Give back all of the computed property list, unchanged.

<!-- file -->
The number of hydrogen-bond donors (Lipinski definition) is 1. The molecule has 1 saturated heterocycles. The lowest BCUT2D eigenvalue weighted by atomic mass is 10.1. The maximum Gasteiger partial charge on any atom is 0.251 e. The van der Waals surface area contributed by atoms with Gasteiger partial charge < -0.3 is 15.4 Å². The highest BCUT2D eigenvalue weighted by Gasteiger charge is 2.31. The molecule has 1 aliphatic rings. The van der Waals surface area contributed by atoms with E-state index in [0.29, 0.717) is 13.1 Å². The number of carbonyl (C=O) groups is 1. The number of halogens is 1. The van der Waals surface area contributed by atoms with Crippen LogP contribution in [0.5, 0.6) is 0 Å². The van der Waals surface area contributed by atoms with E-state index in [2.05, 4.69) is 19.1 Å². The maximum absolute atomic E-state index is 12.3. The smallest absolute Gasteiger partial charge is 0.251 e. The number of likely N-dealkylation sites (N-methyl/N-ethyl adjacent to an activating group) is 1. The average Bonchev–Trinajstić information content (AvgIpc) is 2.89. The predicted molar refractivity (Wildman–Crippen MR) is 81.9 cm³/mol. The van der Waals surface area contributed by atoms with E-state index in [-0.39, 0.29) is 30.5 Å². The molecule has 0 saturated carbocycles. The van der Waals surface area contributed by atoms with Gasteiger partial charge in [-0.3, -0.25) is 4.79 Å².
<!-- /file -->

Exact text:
The number of hydrogen-bond donors (Lipinski definition) is 1. The molecule has 1 saturated heterocycles. The lowest BCUT2D eigenvalue weighted by atomic mass is 10.1. The maximum Gasteiger partial charge on any atom is 0.251 e. The van der Waals surface area contributed by atoms with Gasteiger partial charge < -0.3 is 15.4 Å². The highest BCUT2D eigenvalue weighted by Gasteiger charge is 2.31. The molecule has 1 aliphatic rings. The van der Waals surface area contributed by atoms with E-state index in [0.29, 0.717) is 13.1 Å². The number of carbonyl (C=O) groups is 1. The number of halogens is 1. The van der Waals surface area contributed by atoms with Crippen LogP contribution in [0.5, 0.6) is 0 Å². The van der Waals surface area contributed by atoms with E-state index in [2.05, 4.69) is 19.1 Å². The maximum absolute atomic E-state index is 12.3. The smallest absolute Gasteiger partial charge is 0.251 e. The number of likely N-dealkylation sites (N-methyl/N-ethyl adjacent to an activating group) is 1. The average Bonchev–Trinajstić information content (AvgIpc) is 2.89. The predicted molar refractivity (Wildman–Crippen MR) is 81.9 cm³/mol. The van der Waals surface area contributed by atoms with E-state index in [-0.39, 0.29) is 30.5 Å². The molecule has 0 saturated carbocycles. The van der Waals surface area contributed by atoms with Gasteiger partial charge in [-0.3, -0.25) is 4.79 Å².